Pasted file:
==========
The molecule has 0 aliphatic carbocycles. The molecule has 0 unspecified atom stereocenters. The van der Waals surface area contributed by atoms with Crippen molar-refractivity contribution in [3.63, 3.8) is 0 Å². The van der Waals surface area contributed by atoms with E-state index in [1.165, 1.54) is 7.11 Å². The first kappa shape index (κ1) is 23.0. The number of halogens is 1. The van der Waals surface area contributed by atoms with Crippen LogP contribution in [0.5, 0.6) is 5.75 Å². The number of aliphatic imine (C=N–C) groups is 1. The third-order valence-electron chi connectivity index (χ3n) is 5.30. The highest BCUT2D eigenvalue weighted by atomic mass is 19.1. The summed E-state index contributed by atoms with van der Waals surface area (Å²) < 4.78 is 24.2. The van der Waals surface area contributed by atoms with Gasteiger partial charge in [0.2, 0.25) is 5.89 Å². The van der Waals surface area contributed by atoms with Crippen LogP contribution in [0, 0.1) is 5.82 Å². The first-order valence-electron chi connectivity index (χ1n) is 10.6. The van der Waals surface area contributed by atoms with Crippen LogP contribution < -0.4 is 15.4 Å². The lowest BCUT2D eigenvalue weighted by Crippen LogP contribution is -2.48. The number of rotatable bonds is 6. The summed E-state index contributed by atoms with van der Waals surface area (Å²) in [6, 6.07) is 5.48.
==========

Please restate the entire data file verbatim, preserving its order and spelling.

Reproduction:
The molecule has 0 aliphatic carbocycles. The molecule has 0 unspecified atom stereocenters. The van der Waals surface area contributed by atoms with Crippen molar-refractivity contribution in [3.63, 3.8) is 0 Å². The van der Waals surface area contributed by atoms with E-state index in [1.165, 1.54) is 7.11 Å². The first kappa shape index (κ1) is 23.0. The number of halogens is 1. The van der Waals surface area contributed by atoms with Crippen LogP contribution in [0.5, 0.6) is 5.75 Å². The number of aliphatic imine (C=N–C) groups is 1. The third-order valence-electron chi connectivity index (χ3n) is 5.30. The highest BCUT2D eigenvalue weighted by atomic mass is 19.1. The summed E-state index contributed by atoms with van der Waals surface area (Å²) < 4.78 is 24.2. The van der Waals surface area contributed by atoms with Gasteiger partial charge in [0.2, 0.25) is 5.89 Å². The van der Waals surface area contributed by atoms with Crippen LogP contribution in [0, 0.1) is 5.82 Å². The first-order valence-electron chi connectivity index (χ1n) is 10.6. The van der Waals surface area contributed by atoms with Crippen LogP contribution < -0.4 is 15.4 Å². The lowest BCUT2D eigenvalue weighted by Crippen LogP contribution is -2.48. The number of rotatable bonds is 6. The summed E-state index contributed by atoms with van der Waals surface area (Å²) in [6, 6.07) is 5.48.